Interview: Omar Alomar, Chairman and CEO, Communication and Information Technology Regulatory Authority

Where do you identify challenges and opportunities to boost productivity, transparency, service quality and efficiency through digital solutions?

OMAR ALOMAR: Digitalisation has the potential to streamline processes, and increase transparency and efficiency. Adopting digital platforms can notably diminish bureaucratic obstacles, fostering more effective citizen-government interactions. However, there are significant challenges in integrating digital technologies into government structures.

The government has been progressively embracing digital transformation. This shift was accelerated by the Covid-19 pandemic, which highlighted the necessity for digital solutions to maintain essential services. The integration of artificial intelligence (AI) and data analytics in government processes can lead to more responsive and individualised services, reflecting the rising demand in sectors like health care and banking.

Challenges remain in the areas of data storage, processing and security. The reliance on mobile and wireless connectivity, and the slow adoption of fixed connectivity like 5G, are limitations that place pressure on wireless networks and underscore the need for a more robust digital infrastructure. The complexity of laws and regulations related to telecommunication and technology can impede the adoption of new technologies and hinder investment. The need for a balanced regulatory approach that fosters innovation while also ensuring data privacy and security is crucial. This includes simplifying licence acquisition processes and easing regulations for cloud service providers and financial technology companies.

The impact of digitalisation on the labour market also presents challenges and opportunities. The new generation’s inclination towards digital-based business models necessitates a workforce skilled in digital technologies. Partnerships between public and private sectors are crucial in developing local human capital in the ICT sector. Training and education initiatives are essential to prepare the workforce for the evolving demands of the digital age.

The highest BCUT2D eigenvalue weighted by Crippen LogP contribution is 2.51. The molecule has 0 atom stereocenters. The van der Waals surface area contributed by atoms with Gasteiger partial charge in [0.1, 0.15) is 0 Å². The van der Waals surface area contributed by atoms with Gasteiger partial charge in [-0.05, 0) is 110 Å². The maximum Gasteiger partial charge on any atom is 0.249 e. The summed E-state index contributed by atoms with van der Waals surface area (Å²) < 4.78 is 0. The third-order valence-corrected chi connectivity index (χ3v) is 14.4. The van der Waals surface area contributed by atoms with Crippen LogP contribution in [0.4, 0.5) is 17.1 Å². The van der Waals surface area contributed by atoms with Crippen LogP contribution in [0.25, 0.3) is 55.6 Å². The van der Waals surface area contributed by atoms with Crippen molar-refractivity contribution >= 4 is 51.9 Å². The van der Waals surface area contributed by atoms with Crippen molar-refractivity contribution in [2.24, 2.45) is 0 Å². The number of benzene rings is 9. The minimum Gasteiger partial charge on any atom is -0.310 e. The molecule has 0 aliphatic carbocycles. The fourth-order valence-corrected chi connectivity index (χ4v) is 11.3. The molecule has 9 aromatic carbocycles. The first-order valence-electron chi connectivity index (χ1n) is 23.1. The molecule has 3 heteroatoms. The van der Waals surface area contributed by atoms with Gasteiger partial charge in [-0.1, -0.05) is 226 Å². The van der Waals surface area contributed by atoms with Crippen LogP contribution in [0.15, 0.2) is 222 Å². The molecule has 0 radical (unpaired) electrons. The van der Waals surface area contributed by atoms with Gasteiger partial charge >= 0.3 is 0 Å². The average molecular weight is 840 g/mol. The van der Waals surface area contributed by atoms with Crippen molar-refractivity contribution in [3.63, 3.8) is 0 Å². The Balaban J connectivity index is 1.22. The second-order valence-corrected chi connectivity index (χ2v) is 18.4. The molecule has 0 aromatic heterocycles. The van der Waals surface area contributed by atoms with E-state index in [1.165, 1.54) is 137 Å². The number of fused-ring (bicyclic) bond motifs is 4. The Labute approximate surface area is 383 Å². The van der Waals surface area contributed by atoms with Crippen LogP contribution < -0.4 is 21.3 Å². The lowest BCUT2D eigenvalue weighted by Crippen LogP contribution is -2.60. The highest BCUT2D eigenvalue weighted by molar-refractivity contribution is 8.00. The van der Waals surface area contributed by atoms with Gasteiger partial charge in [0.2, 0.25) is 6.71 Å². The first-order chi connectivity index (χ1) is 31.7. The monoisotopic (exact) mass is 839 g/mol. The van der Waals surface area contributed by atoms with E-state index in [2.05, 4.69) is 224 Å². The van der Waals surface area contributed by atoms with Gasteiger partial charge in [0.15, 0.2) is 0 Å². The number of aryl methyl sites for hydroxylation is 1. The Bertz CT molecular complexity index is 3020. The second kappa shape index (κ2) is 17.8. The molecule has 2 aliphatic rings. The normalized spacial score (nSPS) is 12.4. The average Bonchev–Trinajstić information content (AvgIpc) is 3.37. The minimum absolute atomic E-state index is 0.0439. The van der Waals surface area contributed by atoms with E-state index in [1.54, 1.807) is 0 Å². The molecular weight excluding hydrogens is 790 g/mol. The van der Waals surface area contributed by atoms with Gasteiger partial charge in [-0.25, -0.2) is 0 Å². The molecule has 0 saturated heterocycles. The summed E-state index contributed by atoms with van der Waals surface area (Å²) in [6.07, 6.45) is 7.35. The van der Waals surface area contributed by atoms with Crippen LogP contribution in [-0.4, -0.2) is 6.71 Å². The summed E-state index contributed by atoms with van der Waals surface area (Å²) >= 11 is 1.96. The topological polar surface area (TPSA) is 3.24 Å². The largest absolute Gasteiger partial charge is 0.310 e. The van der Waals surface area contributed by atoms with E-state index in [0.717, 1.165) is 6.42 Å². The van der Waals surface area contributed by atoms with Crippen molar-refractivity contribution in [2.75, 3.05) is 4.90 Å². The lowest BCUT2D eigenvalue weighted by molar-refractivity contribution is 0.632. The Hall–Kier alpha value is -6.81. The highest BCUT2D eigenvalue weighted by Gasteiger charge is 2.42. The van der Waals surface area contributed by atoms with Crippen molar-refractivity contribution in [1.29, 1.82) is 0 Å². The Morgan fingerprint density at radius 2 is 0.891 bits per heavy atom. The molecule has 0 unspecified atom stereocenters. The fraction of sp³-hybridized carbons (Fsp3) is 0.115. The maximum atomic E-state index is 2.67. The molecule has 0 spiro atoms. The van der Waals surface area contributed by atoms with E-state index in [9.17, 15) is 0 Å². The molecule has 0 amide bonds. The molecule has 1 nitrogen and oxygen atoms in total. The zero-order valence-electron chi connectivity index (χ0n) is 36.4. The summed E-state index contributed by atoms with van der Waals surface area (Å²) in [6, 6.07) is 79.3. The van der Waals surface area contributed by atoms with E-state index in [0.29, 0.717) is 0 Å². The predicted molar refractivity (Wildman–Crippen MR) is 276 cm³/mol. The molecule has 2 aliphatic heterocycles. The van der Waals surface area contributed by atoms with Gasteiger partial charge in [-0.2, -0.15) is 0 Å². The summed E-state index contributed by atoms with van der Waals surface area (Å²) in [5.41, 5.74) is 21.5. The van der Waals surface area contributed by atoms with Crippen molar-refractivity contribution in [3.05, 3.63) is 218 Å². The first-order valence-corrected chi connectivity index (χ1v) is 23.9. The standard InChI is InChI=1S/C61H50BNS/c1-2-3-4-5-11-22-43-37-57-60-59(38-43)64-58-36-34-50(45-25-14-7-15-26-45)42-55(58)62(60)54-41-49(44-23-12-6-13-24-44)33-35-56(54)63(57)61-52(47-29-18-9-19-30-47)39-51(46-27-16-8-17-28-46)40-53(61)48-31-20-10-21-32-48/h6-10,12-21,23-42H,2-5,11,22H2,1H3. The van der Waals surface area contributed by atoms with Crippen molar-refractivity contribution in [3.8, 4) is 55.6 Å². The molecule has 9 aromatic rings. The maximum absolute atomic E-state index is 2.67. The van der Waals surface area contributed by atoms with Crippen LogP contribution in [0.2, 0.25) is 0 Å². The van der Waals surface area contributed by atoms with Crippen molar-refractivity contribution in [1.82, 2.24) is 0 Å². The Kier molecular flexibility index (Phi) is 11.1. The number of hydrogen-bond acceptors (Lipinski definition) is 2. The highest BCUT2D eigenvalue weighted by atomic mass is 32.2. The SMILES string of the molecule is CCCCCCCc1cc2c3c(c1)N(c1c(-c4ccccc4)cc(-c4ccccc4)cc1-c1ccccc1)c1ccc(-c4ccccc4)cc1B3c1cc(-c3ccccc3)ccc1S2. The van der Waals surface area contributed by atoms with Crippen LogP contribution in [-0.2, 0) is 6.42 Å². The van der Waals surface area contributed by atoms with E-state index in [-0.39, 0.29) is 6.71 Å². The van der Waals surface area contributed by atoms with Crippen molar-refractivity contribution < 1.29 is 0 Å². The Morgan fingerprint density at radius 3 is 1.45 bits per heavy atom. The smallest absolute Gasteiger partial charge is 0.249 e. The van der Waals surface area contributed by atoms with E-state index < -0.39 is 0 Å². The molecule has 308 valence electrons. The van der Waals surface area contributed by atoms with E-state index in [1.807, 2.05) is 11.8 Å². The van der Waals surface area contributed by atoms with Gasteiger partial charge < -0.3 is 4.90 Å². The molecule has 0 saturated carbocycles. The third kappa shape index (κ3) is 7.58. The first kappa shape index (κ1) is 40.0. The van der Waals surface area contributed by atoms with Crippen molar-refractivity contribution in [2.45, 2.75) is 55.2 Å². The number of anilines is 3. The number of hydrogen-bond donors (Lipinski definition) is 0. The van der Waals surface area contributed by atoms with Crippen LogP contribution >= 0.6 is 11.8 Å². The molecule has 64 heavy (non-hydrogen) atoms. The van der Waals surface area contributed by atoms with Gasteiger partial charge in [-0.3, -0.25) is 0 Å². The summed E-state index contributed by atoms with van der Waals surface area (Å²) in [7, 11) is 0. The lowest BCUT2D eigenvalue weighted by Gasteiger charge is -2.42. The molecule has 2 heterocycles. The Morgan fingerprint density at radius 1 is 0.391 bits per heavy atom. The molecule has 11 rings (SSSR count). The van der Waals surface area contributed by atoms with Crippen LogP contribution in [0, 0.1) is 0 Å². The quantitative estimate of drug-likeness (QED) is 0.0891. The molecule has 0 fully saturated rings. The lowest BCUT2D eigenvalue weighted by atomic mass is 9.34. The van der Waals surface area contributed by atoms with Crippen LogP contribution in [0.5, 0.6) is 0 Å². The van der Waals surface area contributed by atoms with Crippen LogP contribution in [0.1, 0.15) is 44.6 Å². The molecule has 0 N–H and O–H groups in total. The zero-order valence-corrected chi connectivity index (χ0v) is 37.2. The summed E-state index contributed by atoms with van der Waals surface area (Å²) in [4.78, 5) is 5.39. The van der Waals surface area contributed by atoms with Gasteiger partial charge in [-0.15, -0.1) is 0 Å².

Which economic sectors are best positioned to benefit from deeper digitalisation, and what is the role of data and AI in shaping policy?

ALOMAR: In the context of technological transformations, sectors like health care, education and public services are best positioned to benefit from deeper digitalisation. The role of data and AI is pivotal in this transformation. By harnessing AI and big data, policies can be more evidence-based and targeted, leading to efficient resource allocation and better outcomes. For instance, AI can aid in predictive analytics in health care, which can improve patient care and management. Similarly, tailored education experiences can be crafted through data-driven insights, significantly enhancing learning outcomes.

Blockchain technologies, the internet of things and AI have the potential transform citizen engagement and public administration. To improve technological adoption and implementation, the government must foster a culture of innovation, invest in skills development and create robust partnerships with technological firms. A proactive approach to embracing these technologies is critical to reap their full benefits.

At the same time, because of the growing amount of sensitive information online, cybersecurity and data protection are increasingly vital in a digitalised economy. As we move more services online, the risk of data breaches and cyberattacks rises. Therefore, investing in advanced cybersecurity measures and continuously updating them to address emerging threats is essential. The most pressing need for the local business community is to establish comprehensive cybersecurity frameworks and regular audits to ensure data integrity and security. This requires technological solutions and human expertise in order to manage and respond to cyber threats effectively.